Step 3: Mtb Tire Origami
fold up the tire so the sidewalls are inside. This is your chance to figure out the sizing. so put a card in there, think about how big you want the wallet to be, play with it, look at it from all angles, etc.
cut out a couple of pieces at the middle where the wallet will fold, as in the photo.
You can make a strap to hold the wallet closed with another strip of inner tube. I cut off a circle of tube, then cut it so it's just a long piece rather than a ring. I cut into the end of the wallet as in the photo to make a place to put this strap. For the next one, instead of cutting directly from the end, I'll make a 'plunge cut', by stabbing thru instead of cutting from the end, so that there's just a slit for the strap to fit thru, rather than a cut that goes all the way to the end.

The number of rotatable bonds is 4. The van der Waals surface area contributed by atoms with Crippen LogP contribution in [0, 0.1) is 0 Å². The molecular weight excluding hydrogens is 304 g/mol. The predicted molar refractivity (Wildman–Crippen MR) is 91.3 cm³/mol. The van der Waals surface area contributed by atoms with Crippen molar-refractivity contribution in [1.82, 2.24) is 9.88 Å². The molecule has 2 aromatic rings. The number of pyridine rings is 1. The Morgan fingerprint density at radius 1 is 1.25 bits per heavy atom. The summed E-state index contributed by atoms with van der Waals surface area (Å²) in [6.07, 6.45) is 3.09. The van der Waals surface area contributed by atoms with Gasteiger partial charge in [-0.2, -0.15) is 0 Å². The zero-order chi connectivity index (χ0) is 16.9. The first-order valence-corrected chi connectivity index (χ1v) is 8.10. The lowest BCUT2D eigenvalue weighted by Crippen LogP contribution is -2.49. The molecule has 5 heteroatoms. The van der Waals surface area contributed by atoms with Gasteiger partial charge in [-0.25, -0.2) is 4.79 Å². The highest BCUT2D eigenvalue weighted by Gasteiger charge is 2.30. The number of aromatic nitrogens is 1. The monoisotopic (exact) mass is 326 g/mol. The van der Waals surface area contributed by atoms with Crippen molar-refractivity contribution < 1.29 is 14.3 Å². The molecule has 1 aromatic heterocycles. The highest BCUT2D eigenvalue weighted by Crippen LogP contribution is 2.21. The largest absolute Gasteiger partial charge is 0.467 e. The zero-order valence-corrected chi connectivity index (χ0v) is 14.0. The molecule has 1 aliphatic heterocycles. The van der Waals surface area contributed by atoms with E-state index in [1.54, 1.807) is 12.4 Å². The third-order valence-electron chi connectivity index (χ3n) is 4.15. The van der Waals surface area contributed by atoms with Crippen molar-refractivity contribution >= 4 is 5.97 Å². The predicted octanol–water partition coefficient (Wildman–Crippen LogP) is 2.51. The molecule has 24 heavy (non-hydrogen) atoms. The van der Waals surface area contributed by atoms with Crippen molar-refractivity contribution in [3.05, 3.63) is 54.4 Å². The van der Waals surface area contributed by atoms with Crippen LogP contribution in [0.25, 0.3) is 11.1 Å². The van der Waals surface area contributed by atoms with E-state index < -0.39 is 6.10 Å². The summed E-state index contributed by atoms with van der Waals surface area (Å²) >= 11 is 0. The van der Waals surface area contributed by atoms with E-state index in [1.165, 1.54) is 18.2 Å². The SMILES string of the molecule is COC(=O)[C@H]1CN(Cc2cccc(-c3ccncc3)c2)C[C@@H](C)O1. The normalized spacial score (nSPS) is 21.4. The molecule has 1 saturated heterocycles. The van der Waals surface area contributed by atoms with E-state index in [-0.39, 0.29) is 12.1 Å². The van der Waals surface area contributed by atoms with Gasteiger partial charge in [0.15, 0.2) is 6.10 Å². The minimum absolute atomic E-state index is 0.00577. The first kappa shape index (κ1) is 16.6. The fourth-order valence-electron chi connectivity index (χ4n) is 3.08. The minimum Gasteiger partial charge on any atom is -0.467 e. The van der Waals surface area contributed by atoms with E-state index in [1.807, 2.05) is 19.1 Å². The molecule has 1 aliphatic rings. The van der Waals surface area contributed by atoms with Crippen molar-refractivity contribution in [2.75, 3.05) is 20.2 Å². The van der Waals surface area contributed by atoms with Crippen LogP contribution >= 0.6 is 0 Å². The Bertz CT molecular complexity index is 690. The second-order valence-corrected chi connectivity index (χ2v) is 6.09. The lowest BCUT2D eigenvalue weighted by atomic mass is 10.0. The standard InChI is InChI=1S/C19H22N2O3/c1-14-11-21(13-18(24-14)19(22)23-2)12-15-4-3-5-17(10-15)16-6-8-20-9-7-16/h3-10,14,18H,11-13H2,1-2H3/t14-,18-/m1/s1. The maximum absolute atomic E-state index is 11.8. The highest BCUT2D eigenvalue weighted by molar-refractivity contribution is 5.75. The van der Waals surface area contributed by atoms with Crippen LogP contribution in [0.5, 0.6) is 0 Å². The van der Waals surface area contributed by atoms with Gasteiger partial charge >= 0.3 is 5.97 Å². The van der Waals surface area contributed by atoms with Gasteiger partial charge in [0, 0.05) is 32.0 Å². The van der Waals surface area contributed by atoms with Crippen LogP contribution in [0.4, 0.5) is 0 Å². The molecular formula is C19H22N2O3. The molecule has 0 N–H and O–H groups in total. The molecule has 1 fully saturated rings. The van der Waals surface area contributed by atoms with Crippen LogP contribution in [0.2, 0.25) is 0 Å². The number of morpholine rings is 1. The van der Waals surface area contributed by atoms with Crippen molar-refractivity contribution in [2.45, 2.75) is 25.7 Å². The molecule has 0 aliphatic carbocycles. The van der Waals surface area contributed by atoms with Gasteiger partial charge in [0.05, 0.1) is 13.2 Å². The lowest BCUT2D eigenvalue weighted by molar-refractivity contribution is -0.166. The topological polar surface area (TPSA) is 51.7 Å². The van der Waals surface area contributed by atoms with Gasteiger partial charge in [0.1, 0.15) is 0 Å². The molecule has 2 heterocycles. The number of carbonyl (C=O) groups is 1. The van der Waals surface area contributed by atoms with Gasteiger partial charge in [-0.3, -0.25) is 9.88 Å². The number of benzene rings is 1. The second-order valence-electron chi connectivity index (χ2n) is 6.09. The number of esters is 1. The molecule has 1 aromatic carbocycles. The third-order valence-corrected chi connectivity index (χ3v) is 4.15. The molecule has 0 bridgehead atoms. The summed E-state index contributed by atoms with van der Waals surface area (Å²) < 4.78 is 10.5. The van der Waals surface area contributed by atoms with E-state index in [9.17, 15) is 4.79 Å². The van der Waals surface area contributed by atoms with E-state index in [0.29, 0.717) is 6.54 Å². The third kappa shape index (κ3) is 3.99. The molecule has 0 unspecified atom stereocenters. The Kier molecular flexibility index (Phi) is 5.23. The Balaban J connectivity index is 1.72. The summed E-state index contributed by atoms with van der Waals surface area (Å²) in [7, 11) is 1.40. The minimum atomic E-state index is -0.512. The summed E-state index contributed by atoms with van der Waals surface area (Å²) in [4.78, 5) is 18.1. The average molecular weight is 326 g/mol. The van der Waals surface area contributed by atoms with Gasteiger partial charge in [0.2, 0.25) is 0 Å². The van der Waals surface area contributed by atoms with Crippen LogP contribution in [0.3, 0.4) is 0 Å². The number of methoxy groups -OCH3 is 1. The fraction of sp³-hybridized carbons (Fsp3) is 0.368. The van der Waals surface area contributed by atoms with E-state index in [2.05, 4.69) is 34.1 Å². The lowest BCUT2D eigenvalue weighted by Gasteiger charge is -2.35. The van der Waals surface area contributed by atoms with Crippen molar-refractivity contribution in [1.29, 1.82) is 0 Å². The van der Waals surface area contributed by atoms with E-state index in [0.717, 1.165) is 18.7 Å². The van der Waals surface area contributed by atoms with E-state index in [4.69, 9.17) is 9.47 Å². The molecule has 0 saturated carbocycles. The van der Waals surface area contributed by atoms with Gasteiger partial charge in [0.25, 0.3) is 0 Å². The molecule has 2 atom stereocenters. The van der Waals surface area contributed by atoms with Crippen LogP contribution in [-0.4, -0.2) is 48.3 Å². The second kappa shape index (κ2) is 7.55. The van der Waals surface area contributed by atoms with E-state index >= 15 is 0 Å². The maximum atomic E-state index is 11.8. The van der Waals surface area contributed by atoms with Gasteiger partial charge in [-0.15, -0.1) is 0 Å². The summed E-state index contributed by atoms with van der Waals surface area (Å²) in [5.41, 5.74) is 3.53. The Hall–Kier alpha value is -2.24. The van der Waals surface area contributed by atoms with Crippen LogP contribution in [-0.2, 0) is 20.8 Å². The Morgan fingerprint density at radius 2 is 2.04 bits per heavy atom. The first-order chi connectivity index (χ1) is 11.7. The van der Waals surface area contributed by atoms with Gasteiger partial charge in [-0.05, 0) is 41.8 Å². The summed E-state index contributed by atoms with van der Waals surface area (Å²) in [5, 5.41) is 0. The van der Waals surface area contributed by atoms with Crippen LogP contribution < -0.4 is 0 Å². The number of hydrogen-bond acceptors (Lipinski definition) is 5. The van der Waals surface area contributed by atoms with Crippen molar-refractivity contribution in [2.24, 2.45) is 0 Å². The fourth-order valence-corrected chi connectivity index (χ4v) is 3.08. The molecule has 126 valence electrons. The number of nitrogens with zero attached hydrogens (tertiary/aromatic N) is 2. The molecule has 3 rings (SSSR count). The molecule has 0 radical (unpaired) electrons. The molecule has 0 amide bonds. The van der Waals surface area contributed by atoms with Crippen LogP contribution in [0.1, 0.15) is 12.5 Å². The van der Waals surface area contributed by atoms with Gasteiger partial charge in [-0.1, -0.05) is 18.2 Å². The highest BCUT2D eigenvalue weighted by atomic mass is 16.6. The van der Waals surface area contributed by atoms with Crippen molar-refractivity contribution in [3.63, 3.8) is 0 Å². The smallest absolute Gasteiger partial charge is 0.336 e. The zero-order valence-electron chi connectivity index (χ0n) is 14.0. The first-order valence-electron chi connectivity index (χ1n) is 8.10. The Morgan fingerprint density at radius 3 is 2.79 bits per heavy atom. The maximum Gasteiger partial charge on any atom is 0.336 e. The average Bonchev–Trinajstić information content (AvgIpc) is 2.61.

the pieces cut out of the sidewalls, from the first photo on this step, are now the little end covers. see the photo to get what I mean.
Don't worry, you'll see more pics of the assembled parts in the next step.
Put in the card sleeves, the end covers, and the strap all together and do more checking and fitting and such. get it all lined up. pin it in place with a tack, needle, or whatever. put the tack thru where you will put the rivets that hold the whole thing together.
Next you're gonna use the hole punch if ya got one, to make the holes bigger where the tacks are, and then start riveting. yay!
Step 4: Line 'Em Up! Punch 'Em Out! Rivet 'Em Up!